Package httptrace is a new addition in Go 1.7 that allows users to trace the steps of a HTTP request. This package also models an interesting design pattern around adding optional debugging to a library. However, it’s not the only way to accomplish this goal. I’ll briefly overview the package and provide alternative implementations for httptrace.

httptrace Link to heading

The basic idea of httptrace is that a laundry list of callbacks are optionally attached to a Context object that is added to a HTTP request. During the inner workings of the request, if any of these callbacks are set, they are called during different stages of the request.

An illustrative example of httptrace is below, with a playground link here.

package main

import (

func main() {
    server := httptest.NewServer(http.HandlerFunc(http.NotFound))
    defer server.Close()
    c := http.Client{}
    req, err := http.NewRequest("GET", server.URL, nil)
    if err != nil {

    trace := &httptrace.ClientTrace{
        GotConn: func(connInfo httptrace.GotConnInfo) {
            fmt.Println("Got Conn")
        ConnectStart: func(network, addr string) {
            fmt.Println("Dial start")
        ConnectDone: func(network, addr string, err error) {
            fmt.Println("Dial done")
        GotFirstResponseByte: func() {
            fmt.Println("First response byte!")
        WroteHeaders: func() {
            fmt.Println("Wrote headers")
        WroteRequest: func(wr httptrace.WroteRequestInfo) {
            fmt.Println("Wrote request", wr)
    req = req.WithContext(httptrace.WithClientTrace(req.Context(), trace))
    fmt.Println("Starting request!")
    resp, err := c.Do(req)
    if err != nil {
    io.Copy(os.Stdout, resp.Body)

Output Link to heading

Starting request!
Dial start
Dial done
Got Conn
Wrote headers
Wrote request {<nil>}
First response byte!
404 page not found

The trace object on line 21 is the important object, with it being attached on line 41. The full ClientTrace object is interesting to look at and pretty self-explanatory:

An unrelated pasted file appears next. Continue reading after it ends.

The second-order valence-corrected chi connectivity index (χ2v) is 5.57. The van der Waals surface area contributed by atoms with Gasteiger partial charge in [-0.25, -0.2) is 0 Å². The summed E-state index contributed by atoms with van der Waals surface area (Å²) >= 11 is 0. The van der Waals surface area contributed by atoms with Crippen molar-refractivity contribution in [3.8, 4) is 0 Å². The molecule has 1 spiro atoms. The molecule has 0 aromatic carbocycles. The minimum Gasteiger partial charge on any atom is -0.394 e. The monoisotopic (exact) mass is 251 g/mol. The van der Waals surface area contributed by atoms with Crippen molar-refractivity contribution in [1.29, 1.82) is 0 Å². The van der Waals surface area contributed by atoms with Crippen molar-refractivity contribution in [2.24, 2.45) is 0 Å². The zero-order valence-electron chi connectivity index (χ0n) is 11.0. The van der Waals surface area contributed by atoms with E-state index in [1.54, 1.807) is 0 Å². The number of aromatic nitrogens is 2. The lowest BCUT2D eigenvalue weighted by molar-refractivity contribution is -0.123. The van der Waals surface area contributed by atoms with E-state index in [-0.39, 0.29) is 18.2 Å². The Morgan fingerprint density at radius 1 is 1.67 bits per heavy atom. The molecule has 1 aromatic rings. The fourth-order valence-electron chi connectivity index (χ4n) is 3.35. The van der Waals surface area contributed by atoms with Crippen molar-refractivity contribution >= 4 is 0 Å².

type ClientTrace struct {
    // GetConn is called before a connection is created or
    // retrieved from an idle pool. The hostPort is the
    // "host:port" of the target or proxy. GetConn is called even
    // if there's already an idle cached connection available.
    GetConn func(hostPort string)

    // GotConn is called after a successful connection is
    // obtained. There is no hook for failure to obtain a
    // connection; instead, use the error from
    // Transport.RoundTrip.
    GotConn func(GotConnInfo)

    // PutIdleConn is called when the connection is returned to
    // the idle pool. If err is nil, the connection was
    // successfully returned to the idle pool. If err is non-nil,
    // it describes why not. PutIdleConn is not called if
    // connection reuse is disabled via Transport.DisableKeepAlives.
    // PutIdleConn is called before the caller's Response.Body.Close
    // call returns.
    // For HTTP/2, this hook is not currently used.
    PutIdleConn func(err error)

    // GotFirstResponseByte is called when the first byte of the response
    // headers is available.
    GotFirstResponseByte func()

    // Got100Continue is called if the server replies with a "100